BL21 question

Michael Benedik benedik at uh.edu
Mon Apr 27 09:08:10 EST 1998


In article <1998Apr27.132035.32577 at ucl.ac.uk>
chen at bsm.bioc.ucl.ac.uk (Chen Ho An) writes:

> Does anyone know from which strain is BL21 derived from?  I'm asking this
> because the Health & Safety people here thinks BL21 is unsafe because it
> is not a K12 or B strain derivative and do not have sufficient evidence
> of its disablement (don't know what that means or refer to - probably
> refer to the transmissibility of the plasmids).  We may not therefore use
> it in the future.  I've always thought that BL21 is a B strain derivative
> but it seems I'm wrong, so, what is it derived from?
> 
> p.s  does anyone knows of other good expression strains?
> 
> 
> 
> 
> --



BL21 is an E. coli B strain (but not K12). I think the original
reference if you want to prove it to them is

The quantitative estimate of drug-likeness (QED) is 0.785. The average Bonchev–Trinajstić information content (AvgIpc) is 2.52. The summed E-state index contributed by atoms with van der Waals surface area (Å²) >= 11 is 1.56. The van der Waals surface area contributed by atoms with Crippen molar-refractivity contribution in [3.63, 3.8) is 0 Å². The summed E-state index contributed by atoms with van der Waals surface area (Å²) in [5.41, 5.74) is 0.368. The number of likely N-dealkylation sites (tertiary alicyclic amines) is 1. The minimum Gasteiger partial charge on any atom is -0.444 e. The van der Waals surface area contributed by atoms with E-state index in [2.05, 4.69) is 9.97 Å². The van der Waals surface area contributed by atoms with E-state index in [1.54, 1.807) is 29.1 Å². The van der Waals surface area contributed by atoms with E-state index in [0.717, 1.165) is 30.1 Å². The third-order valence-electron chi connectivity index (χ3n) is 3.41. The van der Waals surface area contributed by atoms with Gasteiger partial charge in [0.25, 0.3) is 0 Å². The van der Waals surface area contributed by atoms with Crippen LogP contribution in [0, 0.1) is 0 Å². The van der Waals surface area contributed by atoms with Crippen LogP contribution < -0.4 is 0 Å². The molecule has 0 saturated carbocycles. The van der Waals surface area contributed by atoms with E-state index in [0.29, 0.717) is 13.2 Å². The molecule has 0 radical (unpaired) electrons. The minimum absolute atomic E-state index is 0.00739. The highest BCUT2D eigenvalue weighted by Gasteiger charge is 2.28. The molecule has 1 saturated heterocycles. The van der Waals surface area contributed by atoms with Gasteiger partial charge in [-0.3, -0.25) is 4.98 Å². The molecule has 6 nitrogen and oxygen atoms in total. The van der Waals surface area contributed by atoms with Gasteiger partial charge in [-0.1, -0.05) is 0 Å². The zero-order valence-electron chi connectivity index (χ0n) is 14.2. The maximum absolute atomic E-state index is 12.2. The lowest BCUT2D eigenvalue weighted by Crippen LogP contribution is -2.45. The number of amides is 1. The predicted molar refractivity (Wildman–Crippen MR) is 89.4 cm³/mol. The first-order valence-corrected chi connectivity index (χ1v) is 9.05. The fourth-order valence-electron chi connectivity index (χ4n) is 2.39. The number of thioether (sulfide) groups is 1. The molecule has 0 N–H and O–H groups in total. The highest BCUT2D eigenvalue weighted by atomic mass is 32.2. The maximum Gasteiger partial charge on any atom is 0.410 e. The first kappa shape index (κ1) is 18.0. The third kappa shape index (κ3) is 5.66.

Studier and Moffet 1986 JMB 189:113-130
or Studier et al 1990 Methods in Enzymology 185:60-89

or you can show them the E. coli strain genotype table in various
catalogs like New England Biolabs (which explicitly states it is an E.
coli B strain)
or Novagen catalog.

Novagen also sells some K12 strains which express T7 polymerase
like NovaBlue(DE3) or HMS173(DE3). I think the HMS strain also comes
from Studier, but the NovaBlue strain is theirs.

They also sell a kit so you can make a DE3 lysogen of your favorite K12
strain if you don't have the phages to do it yourself.




Michael Benedik
Department of Biochemical Sciences
University of Houston
benedik at uh.edu



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